Faroes Open 2018 – Part 1

The tournament is now finished and there’s always that weird feeling once you’ve been in a place for a few weeks with the same people and you then leave it all behind until the next time. We had a great time but as usual I’m very glad to be home and that I we have a few weeks before our next tournament. There were definitely some highs and some lows (mostly to do with my own play) in the Faroe Islands. It was actually really nice to get away from the heat. This time last year we played in Corsica and we had a lot of fun there but since we’ve had this heatwave in the UK for the last few months it was nice to have some wet weather. Who knew I would miss the rain :).

The tournament itself was held in a school library where you had to either take off your shoes or wear some sort of plastic slip-ons. I quite liked playing in my socks as I normally take my shoes off when I’m concentrating but I guess, if you aren’t used to it, it can be a strange feeling.

Ga made some new friends when he shared his apple core.

Ga made some new friends when he shared his apple core.

 

 

 

 

 

 

 

 

 

 

Chess wise, for the first half everything was going to “plan”. I would win against the lower rated players – which is never a given for me and then lose to the stronger players. In the first round I was paired with Gawain which is always an awkward pairing, what do you play against someone much stronger than you, who knows your weakness and strengths? We decided to play something we both didn’t know then I tried to play moves that were tricky against him but he avoided my tricks and went on to win. What happened in Round 6,7 and 8 to me? Well in Round 6, I had this position against one of the Faroes Island Olympiad team Rogvi Egilstoft Nielsen.

I went on to lose this game and I actually was able to sleep that evening but I guess I was still stressed or anxious and thinking about my previous game. I then had to play a strong underrated player who gained 47 points during this tournament, I forgot my theory and lost. In Round 8, I played a junior who I beat quite easily in the blitz but I wasn’t able to give him enough problems to solve and I blundered a very important pawn and lost my 3rd game in a row. It felt like a mental collapse. It’s something that I have a lot of experience about and it’s a subject I’m going to write about in a future post.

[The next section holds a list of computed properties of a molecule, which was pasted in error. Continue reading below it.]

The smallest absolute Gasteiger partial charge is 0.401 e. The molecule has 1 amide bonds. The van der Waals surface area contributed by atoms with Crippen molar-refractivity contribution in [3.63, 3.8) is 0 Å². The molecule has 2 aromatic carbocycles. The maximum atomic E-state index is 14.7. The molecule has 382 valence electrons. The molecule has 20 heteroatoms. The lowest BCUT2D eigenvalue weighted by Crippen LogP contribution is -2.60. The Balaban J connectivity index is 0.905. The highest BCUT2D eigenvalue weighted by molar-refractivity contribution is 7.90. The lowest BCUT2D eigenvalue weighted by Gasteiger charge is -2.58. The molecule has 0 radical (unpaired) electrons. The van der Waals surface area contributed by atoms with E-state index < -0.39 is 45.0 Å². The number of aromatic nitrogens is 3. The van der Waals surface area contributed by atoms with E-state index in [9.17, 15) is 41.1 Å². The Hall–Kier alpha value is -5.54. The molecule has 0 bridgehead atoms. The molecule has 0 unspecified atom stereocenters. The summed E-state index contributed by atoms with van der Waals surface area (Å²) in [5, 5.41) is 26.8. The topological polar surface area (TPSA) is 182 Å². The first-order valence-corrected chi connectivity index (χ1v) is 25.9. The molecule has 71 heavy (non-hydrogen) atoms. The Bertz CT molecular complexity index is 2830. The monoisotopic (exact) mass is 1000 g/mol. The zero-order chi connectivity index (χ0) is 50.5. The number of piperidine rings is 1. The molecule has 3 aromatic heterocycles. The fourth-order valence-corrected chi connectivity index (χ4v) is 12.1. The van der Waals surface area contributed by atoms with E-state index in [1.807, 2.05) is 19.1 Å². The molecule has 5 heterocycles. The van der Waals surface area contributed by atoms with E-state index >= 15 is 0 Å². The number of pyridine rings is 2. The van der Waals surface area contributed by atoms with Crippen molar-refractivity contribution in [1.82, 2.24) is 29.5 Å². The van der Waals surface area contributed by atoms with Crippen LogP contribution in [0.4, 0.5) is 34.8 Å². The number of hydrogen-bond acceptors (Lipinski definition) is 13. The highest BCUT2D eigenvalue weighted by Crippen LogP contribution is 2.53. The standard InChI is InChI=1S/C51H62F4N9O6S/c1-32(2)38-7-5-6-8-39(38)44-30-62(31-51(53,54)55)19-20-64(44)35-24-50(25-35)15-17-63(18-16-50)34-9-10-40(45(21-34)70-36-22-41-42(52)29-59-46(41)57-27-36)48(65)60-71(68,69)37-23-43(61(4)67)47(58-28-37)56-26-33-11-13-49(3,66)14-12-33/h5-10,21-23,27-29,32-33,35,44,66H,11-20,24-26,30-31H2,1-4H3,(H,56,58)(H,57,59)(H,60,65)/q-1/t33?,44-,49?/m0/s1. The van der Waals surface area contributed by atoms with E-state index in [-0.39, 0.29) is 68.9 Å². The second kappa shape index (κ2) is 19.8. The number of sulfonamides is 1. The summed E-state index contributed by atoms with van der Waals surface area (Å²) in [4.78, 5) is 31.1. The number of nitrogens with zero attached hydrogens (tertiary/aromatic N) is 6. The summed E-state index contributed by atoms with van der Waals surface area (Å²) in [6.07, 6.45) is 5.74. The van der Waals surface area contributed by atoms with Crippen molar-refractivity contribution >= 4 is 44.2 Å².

Would I come back to play in the Faroes Island again? Yes! Even though the chess didn’t go so well for me, it was still a very beautiful place with such lovely people. The organisers who we mostly dealt with, Ingi Wiberg and Hjalti Petersen, were very kind to us and put a lot of thought into running the tournament.

The Mulafossur Waterfall

The Mulafossur Waterfall

This beautiful waterfall is located to the west of Vágar in the village of Gásadalur. The village of  Gásadalur was isolated until 2004 when a tunnel was built, prior to that you had to hike over the mountainous terrain which was over 400meters high! The locals told us of the postman who use to do that route twice a week! He must have been exceptionally fit. Lucky for us, we took the car through the tunnel which was an interesting experience – one way and well lit with holes where you could wait if there was traffic. Ga and I discussed if we had to choose to walk over the mountain or through the tunnel which would do and I said I would walk over the top of it (slowly) and he choose to walk through the tunnel.

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The Trophies which are handmade in the Faroes Islands.

Congratulations to Srinath who won the tournament for the second time in a row, he definitely was the player who deserved to win it!

The Winners.

The Winners.

faroes-open

The tiebreaks of this tournament was strange. Thanks to them I won the Women’s Prize and Ga ended up being 3rd. The arbiter decided to use the tiebreak

The greatest number of victories (or losses)!!

This was the tiebreak they used at the Reyjkavik Open in 2017 and there were some huge discrepancies with the final standings. They decided to change the tiebreak for this year’s Open. Which tiebreak is the best? Well there are issues with the different systems and I’ll probably write this in a separate post to not go too off topic.

Final Standings Reykajvik

Final Standings Reykajvik

If Srinath lost in the final round to Maxim Vavulin then he would’ve lost because of the direct encounter but if someone else would be on the scoregroup he would’ve also lost thanks to not “losing/winning” as many games.

I’ll publish Faroes Open 2018 – Part 2 later this week. I wanted to also tell our readers you’ll see both of us in action at the British Chess Championship, Ga is currently seeded 2nd. The tournament will be held in Hull in East Yorkshire. I look forward to the tournament!

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One Response to “Faroes Open 2018 – Part 1”

  1. Job de Lange
    July 17, 2018 at 12:09 pm #

    Thanks for your report Sue! Stunning picture of Mulafossur and the mountain in the fog!

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